Hurricane Hermine will make history tonight as it will be the first storm of its status to make landfall in Florida in over a decade. Over the past week, what is now Hurricane Hermine went from being an area of exposed low-level circulation to what is now an organized storm capable of producing winds of 75 MPH as well as a storm surge of up to 8 feet on the coast. After impacting Florida tonight, the storm is expected to skirt the Southeast coast with winds exceeding 50 MPH before moving out over the waters off the Mid Atlantic coast. The following is an image from The NHC displaying the expected track of Hermine as well as current watches and warnings.
This storm poses a serious threat to both life and property and has the potential to affect millions across The East Coast. Please consult the National Weather Service at weather.gov for your local watches, warnings, and advisories.
With the newest NHC track and intensity update of Tropical Storm Erika rolling out, it is time to really stop and think, what is the single most important factor in Erika’s development, what is most crucial in the short term? The answer is for the most part clear, and cloudy, but it is Hispaniola at the moment…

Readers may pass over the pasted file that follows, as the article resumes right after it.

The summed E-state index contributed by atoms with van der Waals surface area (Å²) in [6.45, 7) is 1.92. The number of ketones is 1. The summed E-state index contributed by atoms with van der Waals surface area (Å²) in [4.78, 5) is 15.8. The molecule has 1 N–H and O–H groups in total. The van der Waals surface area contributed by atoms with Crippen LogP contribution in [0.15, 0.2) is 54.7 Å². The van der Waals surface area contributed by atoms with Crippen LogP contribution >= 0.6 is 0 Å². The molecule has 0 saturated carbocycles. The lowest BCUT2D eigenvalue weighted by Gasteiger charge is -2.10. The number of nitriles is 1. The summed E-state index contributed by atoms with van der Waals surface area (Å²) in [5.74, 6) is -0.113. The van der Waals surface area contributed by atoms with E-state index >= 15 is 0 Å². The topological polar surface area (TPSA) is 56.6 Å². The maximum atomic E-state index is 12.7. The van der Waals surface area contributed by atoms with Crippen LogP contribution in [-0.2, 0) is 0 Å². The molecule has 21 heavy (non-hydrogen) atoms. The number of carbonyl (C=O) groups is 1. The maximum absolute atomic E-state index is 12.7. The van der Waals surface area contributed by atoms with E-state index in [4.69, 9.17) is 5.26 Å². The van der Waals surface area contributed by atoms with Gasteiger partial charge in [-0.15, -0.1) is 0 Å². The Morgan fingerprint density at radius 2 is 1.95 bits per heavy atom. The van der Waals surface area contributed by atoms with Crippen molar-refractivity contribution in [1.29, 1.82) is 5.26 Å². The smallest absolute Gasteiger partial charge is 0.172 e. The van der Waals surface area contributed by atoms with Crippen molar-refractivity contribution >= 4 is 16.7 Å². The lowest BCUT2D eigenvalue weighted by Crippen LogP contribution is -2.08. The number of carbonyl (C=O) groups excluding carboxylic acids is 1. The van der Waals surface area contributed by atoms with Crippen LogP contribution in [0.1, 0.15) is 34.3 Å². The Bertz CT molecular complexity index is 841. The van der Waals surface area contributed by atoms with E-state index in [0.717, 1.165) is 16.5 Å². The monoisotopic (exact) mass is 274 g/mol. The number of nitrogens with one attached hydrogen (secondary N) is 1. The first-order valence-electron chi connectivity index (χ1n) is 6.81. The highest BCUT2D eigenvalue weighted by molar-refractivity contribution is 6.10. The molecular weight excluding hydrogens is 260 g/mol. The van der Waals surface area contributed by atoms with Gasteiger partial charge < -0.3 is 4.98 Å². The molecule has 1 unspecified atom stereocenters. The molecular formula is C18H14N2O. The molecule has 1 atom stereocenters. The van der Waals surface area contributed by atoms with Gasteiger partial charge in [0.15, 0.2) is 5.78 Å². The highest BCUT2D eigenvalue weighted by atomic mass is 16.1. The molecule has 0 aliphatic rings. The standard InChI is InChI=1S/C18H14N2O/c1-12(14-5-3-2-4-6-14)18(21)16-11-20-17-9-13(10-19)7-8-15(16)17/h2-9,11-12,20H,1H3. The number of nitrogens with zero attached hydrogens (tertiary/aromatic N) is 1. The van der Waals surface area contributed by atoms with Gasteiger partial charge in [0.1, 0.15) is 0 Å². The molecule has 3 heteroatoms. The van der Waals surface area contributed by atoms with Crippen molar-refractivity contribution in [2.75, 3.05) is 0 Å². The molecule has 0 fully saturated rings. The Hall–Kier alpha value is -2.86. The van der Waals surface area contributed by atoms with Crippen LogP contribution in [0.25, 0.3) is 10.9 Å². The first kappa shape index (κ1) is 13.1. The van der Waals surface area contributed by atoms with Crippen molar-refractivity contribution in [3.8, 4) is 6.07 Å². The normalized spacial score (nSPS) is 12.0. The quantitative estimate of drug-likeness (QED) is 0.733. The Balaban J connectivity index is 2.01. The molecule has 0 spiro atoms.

Hispaniola and the Storm Shredder’s
Sounds like a band, right? Anyways, the mountains spread across central and southern portions of the two-nation island do inhibit development of tropical cyclones by ripping to shreds their center of circulation in the lower levels. The mountains of Hispaniola are anywhere between 6,000 and 10,000 feet, tall enough to disrupt the centers and other clouds at the lower levels. So really it all comes down to the mountains over the next 12 to 18 hours, and if Erika is strong enough to at the least reemerge after its encounter with the land masses.
Tropical Storm Warnings are in effect for the entire length of the coasts of The Dominican Republic and Haiti, along with The Turks and Caicos along with most of The Bahamas.
Tropical Storm Watches are in effect for northeastern parts of Cuba and for locations in the northwestern portions of The Bahamas.
Weather 360 will continue to monitor the progress of Erika over the next several days.